Estimation of post-earthquake recovery on a university campus using REDi methodology


In the aftermath of previous moderate to large earthquakes (e.g. Loma Prieta 1989, Northridge 1994, and Christchurch 2011), nearby university campuses (e.g. Stanford, California State University, and University of Canterbury) have experienced widespread building damage, disruption of lecture and research, and reduction of undergraduate and graduate attendance. Other potential consequences of an earthquake could include life-safety issues and a loss of university reputation. While the value of ensuring campus-wide resilience in the face of earthquakes is apparent, the strategy to achieve measurable improved performance can be difficult to develop and quantify. This paper presents a methodology for estimating disruption and recovery of space on a university campus based on the REDi downtime assessment methodology (founded upon FEMA P-58). This is used to predict downtime for individual buildings due to building repairs and delays to the initiation of repairs (i.e. impeding factors). Hundreds of earthquake scenarios were considered to impact an example campus, and the related results are presented. Particular attention is paid to metrics of primary interest to university campuses, including restoration of different occupancy space over time and displacement of student populations.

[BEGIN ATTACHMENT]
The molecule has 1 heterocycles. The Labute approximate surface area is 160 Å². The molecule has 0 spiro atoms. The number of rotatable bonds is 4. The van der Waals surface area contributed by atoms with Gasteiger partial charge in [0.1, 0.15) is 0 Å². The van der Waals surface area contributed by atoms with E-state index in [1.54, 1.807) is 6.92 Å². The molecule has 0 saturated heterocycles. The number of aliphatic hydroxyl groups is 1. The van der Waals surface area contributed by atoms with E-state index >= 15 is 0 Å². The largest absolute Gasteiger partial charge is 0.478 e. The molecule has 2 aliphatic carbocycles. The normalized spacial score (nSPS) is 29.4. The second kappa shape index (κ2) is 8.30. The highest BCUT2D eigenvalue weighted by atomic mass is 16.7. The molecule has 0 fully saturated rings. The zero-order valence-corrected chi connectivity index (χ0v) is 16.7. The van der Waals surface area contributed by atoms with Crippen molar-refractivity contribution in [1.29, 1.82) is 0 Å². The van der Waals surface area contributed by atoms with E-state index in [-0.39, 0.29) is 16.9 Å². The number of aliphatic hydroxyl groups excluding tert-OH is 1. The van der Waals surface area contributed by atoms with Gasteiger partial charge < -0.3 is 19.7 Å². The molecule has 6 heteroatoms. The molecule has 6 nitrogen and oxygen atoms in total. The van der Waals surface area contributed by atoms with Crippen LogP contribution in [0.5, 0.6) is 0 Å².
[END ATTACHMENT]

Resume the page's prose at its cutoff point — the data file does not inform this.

In 11th National Conference on Earthquake Engineering
Nicole Paul
Nicole Paul
PhD Student

Researching population displacement in disasters